LTS and release methodology
krzysiek at lichota.net
Wed Jul 9 07:47:56 UTC 2008
2008/7/8 Matt Zimmerman <mdz at ubuntu.com>:
> On Tue, Jul 08, 2008 at 10:38:01AM +0200, Krzysztof Lichota wrote:
>> I can't agree here. IMO bugs which people already know, they got used
>> to and found workarounds for, are less damaging for system reputation
>> than bugs which are unexpected.
> I don't think we're arguing the same point here. I agree that known bugs
> are often preferable to unknown bugs, and this is why Ubuntu releases have
> overlapping maintenance cycles. For folks who want old, predictable,
> well-known behavior (even though it has some bugs which may have been fixed
> in subsequent releases), Ubuntu 6.06 LTS (desktop) will be maintained for
> another year.
I am talking only about LTS releases and overlapping of their
functionality, as well as maintenance cycles.
>> But the answer is pretty simple: do not choose. Ship both versions and
>> let users choose which version to use. Preferably make application
>> possible to live side-by-side, i.e. version 2.3 and 2.4 can coexist at
>> the same time.
> This sounds simple enough, but the implementation gets complex very quickly,
> as does future maintenance and support.
It is a lot of effort, but if we want to compete with Windows, which
makes it possible (and easy), it should be done.
And as it _is_ significant effort, I think it should be done only for
key applications of desktop environment: for example office suites,
browsers, audio/video players.
BTW. It is already done for example for PostgreSQL - Dapper has
packages for PostgreSQL 7.4, 8.0 and 8.1. They can coexist and run
along each other. User chooses which package to install and then which
versions to run.
I know Postgres is not desktop package, but it shows it is possible to do.
The problem is that Dapper ships PostgreSQL 7.4, 8.0 and 8.1 while
Hardy, next LTS release ships 8.2 and 8.3. So there is no way for
smooth transition from Dapper to Hardy by upgrading database for
example to 8.1, switching to Hardy and upgrading further. This is the
"functionality overlap" I was talking about.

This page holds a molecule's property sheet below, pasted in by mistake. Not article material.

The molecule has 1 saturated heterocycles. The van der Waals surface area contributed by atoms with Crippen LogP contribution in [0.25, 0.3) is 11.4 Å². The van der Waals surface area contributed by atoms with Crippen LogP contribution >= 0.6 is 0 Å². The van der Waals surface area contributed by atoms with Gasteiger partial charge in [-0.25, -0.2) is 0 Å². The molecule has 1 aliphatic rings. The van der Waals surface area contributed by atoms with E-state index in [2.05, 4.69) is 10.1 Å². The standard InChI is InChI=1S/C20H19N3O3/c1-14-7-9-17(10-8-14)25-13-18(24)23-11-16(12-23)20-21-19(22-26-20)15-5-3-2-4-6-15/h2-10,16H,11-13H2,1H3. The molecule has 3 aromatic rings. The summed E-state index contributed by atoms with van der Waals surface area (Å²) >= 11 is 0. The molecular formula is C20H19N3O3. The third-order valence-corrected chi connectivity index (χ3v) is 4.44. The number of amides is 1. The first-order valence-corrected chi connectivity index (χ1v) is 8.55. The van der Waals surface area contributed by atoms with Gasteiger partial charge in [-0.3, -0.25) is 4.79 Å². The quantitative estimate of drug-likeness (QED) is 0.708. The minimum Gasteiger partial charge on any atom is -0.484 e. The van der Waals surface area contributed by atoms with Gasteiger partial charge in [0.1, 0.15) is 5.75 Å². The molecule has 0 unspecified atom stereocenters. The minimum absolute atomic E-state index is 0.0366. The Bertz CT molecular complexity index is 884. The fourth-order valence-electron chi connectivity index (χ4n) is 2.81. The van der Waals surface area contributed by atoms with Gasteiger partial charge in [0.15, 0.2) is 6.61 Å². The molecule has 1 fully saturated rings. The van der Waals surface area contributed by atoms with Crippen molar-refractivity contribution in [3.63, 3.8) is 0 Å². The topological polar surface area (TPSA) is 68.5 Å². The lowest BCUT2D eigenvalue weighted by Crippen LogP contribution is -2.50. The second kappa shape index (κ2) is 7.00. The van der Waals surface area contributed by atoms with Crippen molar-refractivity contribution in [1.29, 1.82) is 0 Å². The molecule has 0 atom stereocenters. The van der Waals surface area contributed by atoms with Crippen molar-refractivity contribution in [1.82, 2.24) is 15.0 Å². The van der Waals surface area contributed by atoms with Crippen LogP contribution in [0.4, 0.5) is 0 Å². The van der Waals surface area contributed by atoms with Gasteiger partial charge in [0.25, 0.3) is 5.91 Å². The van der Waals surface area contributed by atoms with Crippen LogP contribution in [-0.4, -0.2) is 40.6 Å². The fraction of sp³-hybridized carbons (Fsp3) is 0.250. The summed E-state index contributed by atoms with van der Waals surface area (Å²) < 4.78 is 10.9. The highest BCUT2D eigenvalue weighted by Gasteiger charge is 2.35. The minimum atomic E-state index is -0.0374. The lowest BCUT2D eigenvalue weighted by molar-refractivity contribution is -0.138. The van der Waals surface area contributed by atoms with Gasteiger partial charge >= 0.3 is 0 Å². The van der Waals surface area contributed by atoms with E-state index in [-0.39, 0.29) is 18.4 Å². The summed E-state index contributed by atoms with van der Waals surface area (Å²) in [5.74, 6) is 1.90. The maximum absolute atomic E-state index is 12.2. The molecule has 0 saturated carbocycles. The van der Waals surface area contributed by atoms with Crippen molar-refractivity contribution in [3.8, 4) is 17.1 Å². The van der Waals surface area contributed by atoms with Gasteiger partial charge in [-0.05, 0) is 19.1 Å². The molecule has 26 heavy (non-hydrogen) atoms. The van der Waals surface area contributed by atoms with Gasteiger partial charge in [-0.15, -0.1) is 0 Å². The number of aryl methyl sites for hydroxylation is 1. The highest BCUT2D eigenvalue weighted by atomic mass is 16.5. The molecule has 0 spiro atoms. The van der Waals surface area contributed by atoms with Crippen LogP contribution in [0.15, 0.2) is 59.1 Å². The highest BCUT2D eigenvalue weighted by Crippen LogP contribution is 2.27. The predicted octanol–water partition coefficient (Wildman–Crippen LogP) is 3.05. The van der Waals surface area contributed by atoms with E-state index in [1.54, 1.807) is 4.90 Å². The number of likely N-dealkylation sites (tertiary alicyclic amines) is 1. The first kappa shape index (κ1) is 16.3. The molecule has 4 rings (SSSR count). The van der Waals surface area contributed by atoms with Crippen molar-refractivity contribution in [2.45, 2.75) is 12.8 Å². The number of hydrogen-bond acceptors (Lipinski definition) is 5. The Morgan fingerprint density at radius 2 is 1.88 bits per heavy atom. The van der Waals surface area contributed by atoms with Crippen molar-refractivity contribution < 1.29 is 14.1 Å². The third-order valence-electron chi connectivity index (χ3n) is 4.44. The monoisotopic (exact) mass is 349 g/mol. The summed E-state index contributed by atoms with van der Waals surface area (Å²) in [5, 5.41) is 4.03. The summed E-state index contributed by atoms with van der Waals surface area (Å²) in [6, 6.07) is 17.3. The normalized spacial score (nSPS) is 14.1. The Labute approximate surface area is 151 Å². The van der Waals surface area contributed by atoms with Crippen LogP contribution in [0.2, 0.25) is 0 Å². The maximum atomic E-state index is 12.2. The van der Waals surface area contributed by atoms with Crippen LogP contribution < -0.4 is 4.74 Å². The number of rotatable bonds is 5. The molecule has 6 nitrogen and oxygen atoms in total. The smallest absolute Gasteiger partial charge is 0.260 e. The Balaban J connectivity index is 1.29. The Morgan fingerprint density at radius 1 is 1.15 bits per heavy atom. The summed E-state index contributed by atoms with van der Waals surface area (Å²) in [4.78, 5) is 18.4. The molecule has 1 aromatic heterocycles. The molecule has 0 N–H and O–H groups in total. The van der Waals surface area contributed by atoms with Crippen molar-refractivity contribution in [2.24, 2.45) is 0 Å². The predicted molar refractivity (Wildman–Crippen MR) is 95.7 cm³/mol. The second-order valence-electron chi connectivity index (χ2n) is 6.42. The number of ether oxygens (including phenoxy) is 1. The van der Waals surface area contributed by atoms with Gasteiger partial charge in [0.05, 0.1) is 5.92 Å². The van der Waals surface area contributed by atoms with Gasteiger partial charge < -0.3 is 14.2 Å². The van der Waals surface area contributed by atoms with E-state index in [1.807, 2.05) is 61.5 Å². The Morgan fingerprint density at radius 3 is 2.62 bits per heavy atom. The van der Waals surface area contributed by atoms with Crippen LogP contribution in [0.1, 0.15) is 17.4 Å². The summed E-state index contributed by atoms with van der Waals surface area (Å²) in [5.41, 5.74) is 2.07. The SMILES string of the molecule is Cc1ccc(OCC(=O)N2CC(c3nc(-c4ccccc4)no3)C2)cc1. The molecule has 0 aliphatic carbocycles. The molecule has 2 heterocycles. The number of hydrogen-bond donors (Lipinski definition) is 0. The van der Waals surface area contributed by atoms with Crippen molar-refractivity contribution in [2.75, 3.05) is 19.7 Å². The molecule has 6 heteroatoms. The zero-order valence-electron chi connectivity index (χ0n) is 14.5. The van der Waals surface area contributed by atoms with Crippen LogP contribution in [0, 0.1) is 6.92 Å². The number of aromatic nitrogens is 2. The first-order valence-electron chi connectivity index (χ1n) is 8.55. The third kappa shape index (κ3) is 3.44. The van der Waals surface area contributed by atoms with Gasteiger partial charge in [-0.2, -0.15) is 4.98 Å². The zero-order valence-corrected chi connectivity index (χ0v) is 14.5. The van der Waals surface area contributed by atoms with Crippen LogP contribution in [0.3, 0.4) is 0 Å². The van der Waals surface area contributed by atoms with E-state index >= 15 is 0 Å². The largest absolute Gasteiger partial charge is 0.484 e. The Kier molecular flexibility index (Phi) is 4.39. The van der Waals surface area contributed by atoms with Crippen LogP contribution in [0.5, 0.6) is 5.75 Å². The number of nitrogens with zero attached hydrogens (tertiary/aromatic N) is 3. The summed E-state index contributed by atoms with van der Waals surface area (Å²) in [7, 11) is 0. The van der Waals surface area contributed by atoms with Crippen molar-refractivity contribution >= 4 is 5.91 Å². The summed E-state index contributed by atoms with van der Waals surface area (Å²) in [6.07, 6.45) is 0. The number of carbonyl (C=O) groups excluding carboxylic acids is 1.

> "Which version of Ubuntu are you
> running?" suddenly isn't as useful to the person on the other end of the
> phone trying to help you,
I don't think it is a big deal. You can ask what version of
application person is running. Helpdesks all around the world do it
all the time.
> and the question "do I have the necessary security
> updates installed?" no longer has a simple answer.
Why not? If someone has necessary repositories installed, the answer
is very simple. Provided that security fixes go to the same repository
as application which is installed.
> Which version of
> OpenOffice should launch when you click on a document in Firefox?
The default. If only one OpenOffice version is installed, there is no
problem. If two, I think it would default to older (or installed
There is already system for handling that - /etc/alternatives/.
According to my Dapper installation it already contains 240 commands
Or one can use desktop environment alternation, i.e. using .desktop
files or MIME database.
I am not sure which mechanism would work best, maybe combination of those.
>> Additionally, ship _newer_ versions of important apps to LTS releases,
>> so that continuity is kept. If LTSx release contains OpenOffice 2.2
>> and new version 2.3 appears, port it to LTSx, so that when version
>> LTSx+1 appears with version 2.3 and 2.4, they will be able to
>> transition smoothly by using version 2.3 (assuming it works for them).
> The backports repositories attempt to provide this kind of experience, and
> also demonstrates some of the shortcomings of this approach.
What shortcomings are you talking about?
The ones I am aware of:
1. Backports do not provide packages which can be run alongside
others. It is just newer versions of apps, which replace older ones.
This is sometimes OK, but for example for OpenOffice or Firefox, it
would be better to have two versions alongside.
2. Backports are one big bag with newer applications. If someone wants
to install only one app, he gets upgrades for others. IMO this is very
serious design flaw. The solution would be to create separate
repositories for apps (like PPAs) - repository for Firefox 2, for
Firefox 3, OpenOffice 2.3, OpenOffice 2.4 and security fixes would go
to this repository, not to some external "security" repository.
Of course it is sometimes not possible or very hard to do due to
dependencies (for example Firefox 3 requires newer version of gtk than
in Dapper) but in many cases it is as easy as updating build
instructions (I have done that for a few packages, including Firefox
2, Amarok 1.4.8 and even linux-image-2.6.22 backported to Dapper, see
3. Backports contain very limited set of apps which really undermines
its feasibility. Examples for Dapper
(http://packages.ubuntu.com/dapper-backports/allpackages): no newer
version of Firefox, no newer version of OpenOffice, Amarok 1.4.3
(while 1.4.8 is available), etc.
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